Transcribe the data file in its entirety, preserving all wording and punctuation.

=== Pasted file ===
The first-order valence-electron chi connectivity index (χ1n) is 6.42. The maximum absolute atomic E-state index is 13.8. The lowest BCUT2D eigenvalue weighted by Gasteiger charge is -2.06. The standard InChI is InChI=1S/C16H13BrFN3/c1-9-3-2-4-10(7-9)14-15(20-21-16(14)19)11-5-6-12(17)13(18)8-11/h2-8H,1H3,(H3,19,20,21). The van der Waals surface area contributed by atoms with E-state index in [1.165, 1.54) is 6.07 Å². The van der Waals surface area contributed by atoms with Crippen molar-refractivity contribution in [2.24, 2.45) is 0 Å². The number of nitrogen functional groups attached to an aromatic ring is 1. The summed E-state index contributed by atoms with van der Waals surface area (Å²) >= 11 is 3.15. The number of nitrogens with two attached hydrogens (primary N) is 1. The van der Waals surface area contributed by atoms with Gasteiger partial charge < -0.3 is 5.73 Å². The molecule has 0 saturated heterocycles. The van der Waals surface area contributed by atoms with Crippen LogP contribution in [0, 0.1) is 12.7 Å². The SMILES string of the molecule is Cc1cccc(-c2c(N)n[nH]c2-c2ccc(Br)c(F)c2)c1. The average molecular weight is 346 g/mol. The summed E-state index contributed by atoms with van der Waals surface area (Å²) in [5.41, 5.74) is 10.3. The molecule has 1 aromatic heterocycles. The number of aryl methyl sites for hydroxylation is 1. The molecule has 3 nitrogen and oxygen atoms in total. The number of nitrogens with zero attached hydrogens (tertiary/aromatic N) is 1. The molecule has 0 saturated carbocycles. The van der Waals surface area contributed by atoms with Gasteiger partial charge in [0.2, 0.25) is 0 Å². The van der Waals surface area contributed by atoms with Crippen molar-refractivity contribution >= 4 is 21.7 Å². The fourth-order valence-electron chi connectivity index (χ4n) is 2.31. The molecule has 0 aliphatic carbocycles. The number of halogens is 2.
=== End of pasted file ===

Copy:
The first-order valence-electron chi connectivity index (χ1n) is 6.42. The maximum absolute atomic E-state index is 13.8. The lowest BCUT2D eigenvalue weighted by Gasteiger charge is -2.06. The standard InChI is InChI=1S/C16H13BrFN3/c1-9-3-2-4-10(7-9)14-15(20-21-16(14)19)11-5-6-12(17)13(18)8-11/h2-8H,1H3,(H3,19,20,21). The van der Waals surface area contributed by atoms with E-state index in [1.165, 1.54) is 6.07 Å². The van der Waals surface area contributed by atoms with Crippen molar-refractivity contribution in [2.24, 2.45) is 0 Å². The number of nitrogen functional groups attached to an aromatic ring is 1. The summed E-state index contributed by atoms with van der Waals surface area (Å²) >= 11 is 3.15. The number of nitrogens with two attached hydrogens (primary N) is 1. The van der Waals surface area contributed by atoms with Gasteiger partial charge < -0.3 is 5.73 Å². The molecule has 0 saturated heterocycles. The van der Waals surface area contributed by atoms with Crippen LogP contribution in [0, 0.1) is 12.7 Å². The SMILES string of the molecule is Cc1cccc(-c2c(N)n[nH]c2-c2ccc(Br)c(F)c2)c1. The average molecular weight is 346 g/mol. The summed E-state index contributed by atoms with van der Waals surface area (Å²) in [5.41, 5.74) is 10.3. The molecule has 1 aromatic heterocycles. The number of aryl methyl sites for hydroxylation is 1. The molecule has 3 nitrogen and oxygen atoms in total. The number of nitrogens with zero attached hydrogens (tertiary/aromatic N) is 1. The molecule has 0 saturated carbocycles. The van der Waals surface area contributed by atoms with Gasteiger partial charge in [0.2, 0.25) is 0 Å². The van der Waals surface area contributed by atoms with Crippen molar-refractivity contribution >= 4 is 21.7 Å². The fourth-order valence-electron chi connectivity index (χ4n) is 2.31. The molecule has 0 aliphatic carbocycles. The number of halogens is 2.